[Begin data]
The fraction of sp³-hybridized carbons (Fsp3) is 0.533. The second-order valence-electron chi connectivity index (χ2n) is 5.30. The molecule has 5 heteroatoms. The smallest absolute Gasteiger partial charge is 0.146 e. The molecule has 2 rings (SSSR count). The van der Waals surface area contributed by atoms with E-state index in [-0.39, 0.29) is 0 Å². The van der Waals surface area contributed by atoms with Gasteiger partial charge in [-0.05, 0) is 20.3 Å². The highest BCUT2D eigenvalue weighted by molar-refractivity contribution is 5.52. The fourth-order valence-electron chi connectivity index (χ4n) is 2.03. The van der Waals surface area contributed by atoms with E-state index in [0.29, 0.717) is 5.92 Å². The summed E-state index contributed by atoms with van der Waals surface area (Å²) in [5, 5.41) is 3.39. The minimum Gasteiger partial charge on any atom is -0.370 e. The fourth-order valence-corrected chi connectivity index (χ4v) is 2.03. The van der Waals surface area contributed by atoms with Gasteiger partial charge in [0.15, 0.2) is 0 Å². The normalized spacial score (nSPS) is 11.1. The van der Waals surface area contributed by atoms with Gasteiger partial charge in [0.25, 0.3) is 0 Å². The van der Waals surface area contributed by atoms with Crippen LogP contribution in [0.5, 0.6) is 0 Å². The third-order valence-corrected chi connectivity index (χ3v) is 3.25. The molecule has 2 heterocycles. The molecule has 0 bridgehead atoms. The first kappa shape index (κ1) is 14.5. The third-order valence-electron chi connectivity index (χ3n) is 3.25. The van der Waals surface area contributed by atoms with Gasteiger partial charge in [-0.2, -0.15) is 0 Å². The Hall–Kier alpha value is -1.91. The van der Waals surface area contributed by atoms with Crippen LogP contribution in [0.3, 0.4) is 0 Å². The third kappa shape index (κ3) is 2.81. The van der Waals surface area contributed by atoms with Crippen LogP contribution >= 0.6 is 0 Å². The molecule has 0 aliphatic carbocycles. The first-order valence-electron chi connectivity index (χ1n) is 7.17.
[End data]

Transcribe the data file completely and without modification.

The fraction of sp³-hybridized carbons (Fsp3) is 0.533. The second-order valence-electron chi connectivity index (χ2n) is 5.30. The molecule has 5 heteroatoms. The smallest absolute Gasteiger partial charge is 0.146 e. The molecule has 2 rings (SSSR count). The van der Waals surface area contributed by atoms with E-state index in [-0.39, 0.29) is 0 Å². The van der Waals surface area contributed by atoms with Gasteiger partial charge in [-0.05, 0) is 20.3 Å². The highest BCUT2D eigenvalue weighted by molar-refractivity contribution is 5.52. The fourth-order valence-electron chi connectivity index (χ4n) is 2.03. The van der Waals surface area contributed by atoms with E-state index in [0.29, 0.717) is 5.92 Å². The summed E-state index contributed by atoms with van der Waals surface area (Å²) in [5, 5.41) is 3.39. The minimum Gasteiger partial charge on any atom is -0.370 e. The fourth-order valence-corrected chi connectivity index (χ4v) is 2.03. The van der Waals surface area contributed by atoms with Gasteiger partial charge in [0.15, 0.2) is 0 Å². The normalized spacial score (nSPS) is 11.1. The van der Waals surface area contributed by atoms with Gasteiger partial charge in [0.25, 0.3) is 0 Å². The van der Waals surface area contributed by atoms with Crippen LogP contribution in [0.5, 0.6) is 0 Å². The third-order valence-corrected chi connectivity index (χ3v) is 3.25. The molecule has 2 heterocycles. The molecule has 0 bridgehead atoms. The first kappa shape index (κ1) is 14.5. The third-order valence-electron chi connectivity index (χ3n) is 3.25. The van der Waals surface area contributed by atoms with Gasteiger partial charge in [-0.2, -0.15) is 0 Å². The Hall–Kier alpha value is -1.91. The van der Waals surface area contributed by atoms with Crippen LogP contribution in [0.3, 0.4) is 0 Å². The third kappa shape index (κ3) is 2.81. The van der Waals surface area contributed by atoms with Crippen LogP contribution >= 0.6 is 0 Å². The molecule has 0 aliphatic carbocycles. The first-order valence-electron chi connectivity index (χ1n) is 7.17.